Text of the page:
Construction project management software

Powerful Reporting Engines

The value of information can’t be understated, as it forms the foundation for a company’s ability to successfully deliver projects.  The entire project team depends on the quality and availability of data to make good decisions, take corrective action and inform key stakeholders.  Information, however, is only as good as the tools available to report on it.  This is where modern software systems really shine: providing a vast array of reporting options.  This includes ad-hoc reporting with interactive dashboards, all the way to utilizing business intelligence platforms for mining data in infinite ways and pivoting it to gain insight into what’s going on.  This is available for both current data, as well as for historical data, as history can be a great resource for benchmarks and lessons learned.

Mobile Apps

Mobile friendly systems have also been a big leap forward for construction software.  There are obviously mobile apps for nearly everything else, but it’s a particularly nice advantage for construction as workers often find themselves in locations where they can’t flip open a laptop, but they always have their phone or a tablet.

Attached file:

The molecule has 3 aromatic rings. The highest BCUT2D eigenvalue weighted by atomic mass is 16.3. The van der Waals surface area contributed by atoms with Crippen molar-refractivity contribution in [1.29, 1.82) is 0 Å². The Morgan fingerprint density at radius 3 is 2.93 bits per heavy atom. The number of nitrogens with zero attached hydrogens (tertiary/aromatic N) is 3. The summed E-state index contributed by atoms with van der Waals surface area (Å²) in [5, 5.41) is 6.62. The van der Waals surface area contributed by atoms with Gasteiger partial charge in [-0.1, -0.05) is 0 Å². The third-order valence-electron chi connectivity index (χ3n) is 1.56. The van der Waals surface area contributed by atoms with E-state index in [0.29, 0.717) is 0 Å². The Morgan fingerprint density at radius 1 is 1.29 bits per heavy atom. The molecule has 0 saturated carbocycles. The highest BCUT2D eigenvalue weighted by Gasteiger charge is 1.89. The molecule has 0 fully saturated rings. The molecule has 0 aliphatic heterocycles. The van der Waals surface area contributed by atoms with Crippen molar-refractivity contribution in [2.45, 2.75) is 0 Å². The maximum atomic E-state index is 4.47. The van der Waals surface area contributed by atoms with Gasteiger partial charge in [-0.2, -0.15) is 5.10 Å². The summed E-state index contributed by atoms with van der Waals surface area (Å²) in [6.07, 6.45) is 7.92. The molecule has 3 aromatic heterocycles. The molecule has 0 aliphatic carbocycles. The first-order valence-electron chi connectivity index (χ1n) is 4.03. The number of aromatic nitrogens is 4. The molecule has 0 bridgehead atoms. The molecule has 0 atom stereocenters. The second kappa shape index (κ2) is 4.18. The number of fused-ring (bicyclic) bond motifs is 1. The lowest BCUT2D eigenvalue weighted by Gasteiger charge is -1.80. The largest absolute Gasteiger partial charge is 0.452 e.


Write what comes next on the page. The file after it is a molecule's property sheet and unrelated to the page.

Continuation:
Work Smarter and Streamline Worker’s Jobs

There are some in the construction industry that have been around for a while that feel somewhat burned by promises made by software vendors that their system will make them better, smarter, faster, simpler, easier, handsomer and, of course, richer. When, in reality, many systems, which may have been well-intended, were just badly designed and far to cumbersome to use, required endless training, and ended up collecting dust on a shelf.  Luckily, we in the software business have learned from past mistakes and are now truly delivering on all those promises of what software should and can do.  Ultimately, to gain maximum buy-in from staff, the system has to actually make their job easier and more streamlined. It’s as simple as that. If they can’t see the value, they are going to find ways to sneak around it.